Sunday, August 11, 2013

John Lennox on God and Reason

“…fictional gods may well be enemies of reason: the God of the Bible certainly is not. The very first of the biblical Ten Commandments contains the instruction to ‘love the Lord your God with all your mind’. This should be enough to tell us that God is not to be regarded as an enemy of reason. After all, as Creator he is responsible for the very existence of the human mind; the biblical view is that human beings are the pinnacle of creation. They alone are created as rational beings in the image of God, capable of a relationship with God and given by him the capacity to understand the universe in which they live.”

—John Lennox
Gunning for God (p. 28). Lion Hudson. Kindle Edition.


  1. Phil Ensor August 12, 2013

    Why does mind = reason?

  2. Phil Ensor August 12, 2013

    Is there a shared root in the Hebrew? Or is it just a clever wordplay in English?

  3. Stevemd August 12, 2013

    What do you do with your mind?

  4. Neal Korfhage August 12, 2013

    @ Stevemd

    To answer that question I highly recommend reading "Love God With All Your Mind" by J.P. Moreland.

  5. psykojojo August 12, 2013

    Phil, you don't reason with your feet, heart, teeth or eyes, you reason with your mind. So equating mind or consciousness to reason is an accurate analogy

  6. Phil Ensor August 12, 2013

    That's not what I asked.

  7. Phil Ensor August 12, 2013

    I disagree. Whilst the mind might be equated with those things, I was asking a very simple question, one not answered. You might be right, but how do you know? The association is in the English language, not the Hebrew. Or at least until you show otherwise.

    The OP is reading too much into the passage. Wordplay.

  8. Phil Ensor August 13, 2013

    And where in Exodus and Deuteronomy is the commandment? Just looked at both versions and neither commence with that line. What version?

  9. Phil Ensor August 13, 2013

    I think the author has mistaken Jesus's words in Matthew 22 for the ten commandments. Quite a big error.

  10. Kevin August 13, 2013

    No Phil, Read in context-
    The Greatest Commandment

    34 Hearing that Jesus had silenced the Sadducees, the Pharisees got together. 35 One of them, an expert in the law, tested him with this question: 36 “Teacher, which is the greatest commandment in the Law?”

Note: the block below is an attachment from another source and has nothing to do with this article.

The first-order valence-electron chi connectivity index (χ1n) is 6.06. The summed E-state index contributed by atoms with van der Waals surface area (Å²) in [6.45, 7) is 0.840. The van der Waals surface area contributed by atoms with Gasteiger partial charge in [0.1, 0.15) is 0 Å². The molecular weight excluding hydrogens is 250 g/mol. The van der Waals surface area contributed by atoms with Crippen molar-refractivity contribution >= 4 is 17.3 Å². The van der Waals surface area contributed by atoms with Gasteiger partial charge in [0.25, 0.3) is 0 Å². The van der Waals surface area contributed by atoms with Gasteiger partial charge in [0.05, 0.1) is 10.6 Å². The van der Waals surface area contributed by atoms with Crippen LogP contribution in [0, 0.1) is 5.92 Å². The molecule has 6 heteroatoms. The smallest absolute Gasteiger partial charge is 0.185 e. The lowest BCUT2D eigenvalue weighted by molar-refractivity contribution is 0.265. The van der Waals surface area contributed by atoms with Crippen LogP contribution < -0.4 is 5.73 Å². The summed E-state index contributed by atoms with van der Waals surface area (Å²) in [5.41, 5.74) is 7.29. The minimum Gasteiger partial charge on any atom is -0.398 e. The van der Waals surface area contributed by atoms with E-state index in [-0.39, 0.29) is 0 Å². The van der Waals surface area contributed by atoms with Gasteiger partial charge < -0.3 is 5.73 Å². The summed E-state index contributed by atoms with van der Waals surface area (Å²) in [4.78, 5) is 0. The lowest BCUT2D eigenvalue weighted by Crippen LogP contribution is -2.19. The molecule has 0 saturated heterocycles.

37 Jesus replied: “‘Love the Lord your God with all your heart and with all your soul and with all your mind.’[c] 38 This is the first and greatest commandment. 39 And the second is like it: ‘Love your neighbor as yourself.’[d] 40 All the Law and the Prophets hang on these two commandments.”

    John Lennox is correct

  11. Phil Ensor August 13, 2013

    No, the very first of the TEN commandments is having no other gods before God. What has this got to do with context? He got it wrong.

  12. Kevin August 14, 2013

    Phil, with all due respect, you are grabbing at straws here, Jesus clearly states, this is the first and greatest commandment. Jesus came to fulfill the law which contains the 10 commandments. He is declaring to the Pharasees who are the keepers of the commandments that these two commandments encompass the rest.Lennox was merely using a figure of speech that anyone who knows their bible would understand, its easier than first having to explain the whole scenario and then continuing with his quote.
    I do see where you are coming from and assume from your comments that you have not done any in depth biblical study.I say this with respect.

    God Bless

  13. Phil Ensor August 14, 2013

    I am familiar with Jesus superceding the old covenant. It's basics. So to assume I've not done much bible study is verging on hilarious, as I corrected the author on his mistake. And I still would like to know if the original Greek (not Hebrew as I have made clear by pointing out his mistake) allows such free and easy use of the English word "mind". If it does, marvellous. If not, he's in error.

  14. MaryLou August 14, 2013

    Plato used the word "dianoia", meaning "mind", to refer to the mental faculty used in discursive reasoning. The word used in Matt.22:37 in which Jesus tells us to love God with our minds is "dianoia".

    Therefore, I don't think it's a leap to equate mind with reason. That would have been one of the ways the ancient world would have understood the word.

  15. Justin August 15, 2013

    I'm not sure whether anyone is still watching this thread, but I appreciate Phil's question and the comments that have followed. While I won't answer Phil's question directly (I think the mind = reason has been answered), there is still some info. that is relevant to this dialog.